It’s that time of year again! The holiday season is upon us, and families everywhere are decorating the houses. With seven animals (two dogs and five cats) living in our home (Dr. Perry Jameson), we must keep them in mind when we make any changes.
Our pets get just as excited as we do when we put up the tree, place the decorations, and start baking. They are curious about the change in scenery and smells, and often it seems like they are right in the middle of the activity, “helping.” But with each ornament we place and light we hang, their safety has to be considered. What is beautiful and harmless to us can be dangerous to them. So to make this a safe and happy holiday season, we are going to keep the following precautions in mind as we transform our home.
We have stopped putting tinsel on our tree due to the number of cases we have seen over the years with it as the cause of vomiting and GI distress. Tinsel is bright and shiny when dangling from your tree. For a cat, it is hard to resist the temptation to bat at it and pull it down.
Unfortunately, it is easy to swallow, and the tinsel can obstruct their stomach or intestines. The sharp edges also can cut through the intestines, requiring emergency surgery to repair the tear and hospitalization to treat the resulting infection.
The ribbon used to decorate gifts can result in the same problems as the tinsel. Any gifts left out should be inspected regularly to make sure they are not missing ribbon.
In our house, it is not usually the ribbon on the gifts but rather the ribbon thrown on the floor after the gift has been opened. Our cats like to pounce on the bundle as they would a mouse. So, as gifts are unwrapped in our house, the trash is immediately put in a bag and not on the floor.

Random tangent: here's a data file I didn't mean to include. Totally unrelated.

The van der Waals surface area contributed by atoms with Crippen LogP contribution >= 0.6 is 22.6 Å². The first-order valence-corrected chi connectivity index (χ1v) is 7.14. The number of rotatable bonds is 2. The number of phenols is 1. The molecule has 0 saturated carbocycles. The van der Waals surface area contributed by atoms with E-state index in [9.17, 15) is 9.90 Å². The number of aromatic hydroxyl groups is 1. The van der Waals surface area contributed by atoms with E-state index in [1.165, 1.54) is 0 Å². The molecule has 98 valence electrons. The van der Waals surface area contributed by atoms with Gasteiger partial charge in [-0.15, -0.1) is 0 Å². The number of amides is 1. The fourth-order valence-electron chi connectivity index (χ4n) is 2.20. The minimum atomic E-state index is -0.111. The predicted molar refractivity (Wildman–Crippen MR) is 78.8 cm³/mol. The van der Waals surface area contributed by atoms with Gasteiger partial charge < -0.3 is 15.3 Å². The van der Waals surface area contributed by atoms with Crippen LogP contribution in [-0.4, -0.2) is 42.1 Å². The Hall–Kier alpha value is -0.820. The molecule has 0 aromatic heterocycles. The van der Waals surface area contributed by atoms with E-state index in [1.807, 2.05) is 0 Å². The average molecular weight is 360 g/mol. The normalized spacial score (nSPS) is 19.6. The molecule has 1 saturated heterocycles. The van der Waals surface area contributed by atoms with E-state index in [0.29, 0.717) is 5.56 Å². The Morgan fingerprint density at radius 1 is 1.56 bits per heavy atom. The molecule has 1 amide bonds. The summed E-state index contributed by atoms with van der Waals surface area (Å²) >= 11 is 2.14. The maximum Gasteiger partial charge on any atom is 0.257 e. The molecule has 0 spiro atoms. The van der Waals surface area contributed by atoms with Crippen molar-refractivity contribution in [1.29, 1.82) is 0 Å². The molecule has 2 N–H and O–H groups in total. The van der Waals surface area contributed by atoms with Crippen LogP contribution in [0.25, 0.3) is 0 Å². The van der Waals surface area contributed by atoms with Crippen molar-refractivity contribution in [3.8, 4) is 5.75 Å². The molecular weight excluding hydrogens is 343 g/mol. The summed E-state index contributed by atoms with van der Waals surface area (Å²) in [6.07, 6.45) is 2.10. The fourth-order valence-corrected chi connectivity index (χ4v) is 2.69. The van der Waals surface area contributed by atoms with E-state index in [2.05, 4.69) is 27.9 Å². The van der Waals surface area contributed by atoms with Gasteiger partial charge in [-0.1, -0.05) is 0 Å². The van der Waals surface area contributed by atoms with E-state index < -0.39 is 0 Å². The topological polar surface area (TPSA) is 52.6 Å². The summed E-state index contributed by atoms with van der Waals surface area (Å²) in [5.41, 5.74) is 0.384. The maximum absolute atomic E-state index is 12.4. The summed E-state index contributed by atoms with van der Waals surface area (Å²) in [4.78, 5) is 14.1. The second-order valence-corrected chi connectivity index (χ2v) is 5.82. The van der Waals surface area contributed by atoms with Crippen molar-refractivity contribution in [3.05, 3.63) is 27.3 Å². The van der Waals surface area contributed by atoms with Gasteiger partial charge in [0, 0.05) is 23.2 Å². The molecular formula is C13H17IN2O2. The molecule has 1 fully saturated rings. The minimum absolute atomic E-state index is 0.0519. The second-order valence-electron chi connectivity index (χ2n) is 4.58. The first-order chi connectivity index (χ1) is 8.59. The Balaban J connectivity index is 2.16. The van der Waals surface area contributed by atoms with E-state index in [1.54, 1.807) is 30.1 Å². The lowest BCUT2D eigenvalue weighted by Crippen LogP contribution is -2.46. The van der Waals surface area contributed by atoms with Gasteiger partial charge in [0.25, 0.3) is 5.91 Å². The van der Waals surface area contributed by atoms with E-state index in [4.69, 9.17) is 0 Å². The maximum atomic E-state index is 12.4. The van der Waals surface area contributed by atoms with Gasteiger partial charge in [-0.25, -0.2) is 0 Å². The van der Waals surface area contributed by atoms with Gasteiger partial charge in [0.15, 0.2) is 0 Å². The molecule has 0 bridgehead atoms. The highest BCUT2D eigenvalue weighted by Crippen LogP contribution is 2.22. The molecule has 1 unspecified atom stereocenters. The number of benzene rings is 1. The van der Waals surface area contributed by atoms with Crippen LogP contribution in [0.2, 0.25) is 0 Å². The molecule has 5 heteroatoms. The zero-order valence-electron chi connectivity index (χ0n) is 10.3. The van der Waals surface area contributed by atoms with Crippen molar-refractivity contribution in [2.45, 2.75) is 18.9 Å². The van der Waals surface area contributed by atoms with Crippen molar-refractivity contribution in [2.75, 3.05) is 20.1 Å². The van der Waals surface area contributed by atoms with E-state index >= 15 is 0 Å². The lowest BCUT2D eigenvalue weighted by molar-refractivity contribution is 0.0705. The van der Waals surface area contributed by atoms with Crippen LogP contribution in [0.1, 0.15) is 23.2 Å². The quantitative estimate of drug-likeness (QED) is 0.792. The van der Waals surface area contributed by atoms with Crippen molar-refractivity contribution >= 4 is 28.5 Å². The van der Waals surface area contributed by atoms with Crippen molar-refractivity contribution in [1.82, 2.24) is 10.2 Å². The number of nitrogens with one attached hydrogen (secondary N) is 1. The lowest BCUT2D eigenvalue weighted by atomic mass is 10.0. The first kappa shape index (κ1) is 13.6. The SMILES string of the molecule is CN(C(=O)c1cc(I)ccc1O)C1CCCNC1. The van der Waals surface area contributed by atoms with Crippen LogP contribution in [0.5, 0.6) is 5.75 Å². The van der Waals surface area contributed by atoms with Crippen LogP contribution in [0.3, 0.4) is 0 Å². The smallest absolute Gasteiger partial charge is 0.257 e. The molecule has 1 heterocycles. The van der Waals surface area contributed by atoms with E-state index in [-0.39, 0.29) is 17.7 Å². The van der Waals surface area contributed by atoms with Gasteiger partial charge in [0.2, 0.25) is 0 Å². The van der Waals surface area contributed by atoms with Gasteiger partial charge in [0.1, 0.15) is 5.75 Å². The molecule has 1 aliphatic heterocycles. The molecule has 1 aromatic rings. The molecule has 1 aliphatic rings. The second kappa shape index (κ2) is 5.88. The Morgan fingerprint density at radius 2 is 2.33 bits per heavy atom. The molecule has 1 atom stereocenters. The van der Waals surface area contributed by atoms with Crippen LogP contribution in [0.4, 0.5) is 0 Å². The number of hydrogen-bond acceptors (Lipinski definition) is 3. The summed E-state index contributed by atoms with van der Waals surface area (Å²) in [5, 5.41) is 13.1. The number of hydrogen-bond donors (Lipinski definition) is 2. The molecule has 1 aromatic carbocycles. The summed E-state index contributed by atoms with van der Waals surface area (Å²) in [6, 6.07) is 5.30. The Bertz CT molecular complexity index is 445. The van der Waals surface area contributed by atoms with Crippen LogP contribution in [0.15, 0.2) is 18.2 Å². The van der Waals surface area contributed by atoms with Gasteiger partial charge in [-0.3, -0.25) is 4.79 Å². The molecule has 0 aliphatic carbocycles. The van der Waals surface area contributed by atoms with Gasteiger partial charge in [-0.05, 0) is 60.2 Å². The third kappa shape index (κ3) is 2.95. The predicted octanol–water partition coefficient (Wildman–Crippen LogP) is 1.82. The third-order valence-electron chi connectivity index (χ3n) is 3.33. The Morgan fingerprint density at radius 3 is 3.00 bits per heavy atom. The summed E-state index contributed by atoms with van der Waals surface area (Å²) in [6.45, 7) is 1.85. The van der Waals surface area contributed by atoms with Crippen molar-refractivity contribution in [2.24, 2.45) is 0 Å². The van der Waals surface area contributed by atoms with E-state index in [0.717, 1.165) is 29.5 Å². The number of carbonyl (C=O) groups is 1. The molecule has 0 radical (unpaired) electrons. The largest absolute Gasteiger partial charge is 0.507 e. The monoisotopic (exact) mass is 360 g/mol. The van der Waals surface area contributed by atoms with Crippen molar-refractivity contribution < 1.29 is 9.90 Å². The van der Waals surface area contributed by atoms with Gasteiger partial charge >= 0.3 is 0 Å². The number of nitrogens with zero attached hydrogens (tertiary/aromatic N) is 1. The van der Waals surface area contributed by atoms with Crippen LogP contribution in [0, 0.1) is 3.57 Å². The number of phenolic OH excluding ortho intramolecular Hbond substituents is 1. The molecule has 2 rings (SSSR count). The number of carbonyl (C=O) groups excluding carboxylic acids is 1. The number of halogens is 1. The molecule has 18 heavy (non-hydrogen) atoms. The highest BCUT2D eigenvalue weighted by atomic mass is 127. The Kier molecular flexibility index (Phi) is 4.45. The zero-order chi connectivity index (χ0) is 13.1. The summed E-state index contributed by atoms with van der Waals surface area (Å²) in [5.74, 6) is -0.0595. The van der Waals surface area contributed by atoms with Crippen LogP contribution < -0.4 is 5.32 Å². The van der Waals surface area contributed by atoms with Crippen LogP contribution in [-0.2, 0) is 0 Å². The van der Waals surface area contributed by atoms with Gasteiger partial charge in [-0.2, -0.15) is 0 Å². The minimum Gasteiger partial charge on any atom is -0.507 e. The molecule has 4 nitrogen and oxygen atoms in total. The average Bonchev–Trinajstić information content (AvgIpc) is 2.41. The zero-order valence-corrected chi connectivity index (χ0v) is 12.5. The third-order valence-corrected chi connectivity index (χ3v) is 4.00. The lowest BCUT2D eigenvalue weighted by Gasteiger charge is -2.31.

Decorative lights that are wrapped around our trees and homes also pique our pets’ curiosity.
When exploring new things, most animals tend to do it with their mouths and paws. A bite into an electric cord can cause severe oral burns, and if severe, breathing problems can develop due to fluid accumulation in the lungs. We see this most commonly in puppies and kittens who chew on everything. Remember to keep electrical cords up high where they cannot be reached.
I must admit that my cats do get up onto the kitchen counter, bars, dining room table and any other elevated surface. This is the same place where holiday scented candles are often burning.
Candles can be hazardous to both your pet and your home. Their fur can catch on fire, and both the flame and hot wax can cause burns. If a candle is knocked over, a fire can be started.
This year, when you are getting into the holiday spirit, make sure all candles are put in a place where your pets cannot get close to them.
It is rare that we see patients presenting with problems associated with the common plants used to decorate homes, such as fir trees, holly, poinsettias and mistletoe. While all of these can cause vomiting and diarrhea, the clinical signs if any are usually self-limiting.
Ornaments hung on low branches of the tree can easily be knocked off by dogs and cats. They can break as they fall, resulting in possible lacerations or they can be played with and even swallowed.
Some ornaments are small and look like toys that your pet might play with normally. Any ingested toy has the potential to cause a gastric or intestinal obstruction requiring endoscopy or surgery to remove, and the glass ornaments can break into sharp pieces, causing oral lacerations. Try to hang breakable or smaller ornaments higher on your tree.
The danger associated with a Christmas tree is not due to the risk of ingestion, but rather what could happen if the cat climbs it or the dog pulls it over. Either scenario could result in the tree falling and damaging your home, the ornaments and potentially injuring your pet.
To prevent this from happening, you can try securing the tree to a wall for additional stability. We do this by tying fishing line around the trunk about one foot from the top and attaching either end to two hooks we have placed in the wall.
The holiday season is a special time of the year when everything is enhanced.
Trees, candles and ornaments are all essential parts in the creation of a setting for celebration. Remembering these hidden dangers and taking the time to prevent them hopefully will ensure that you have a safe and happy holiday.
Dr. Henri Bianucci and Dr. Perry Jameson are with Veterinary Specialty Care LLC. Send questions to email@example.com.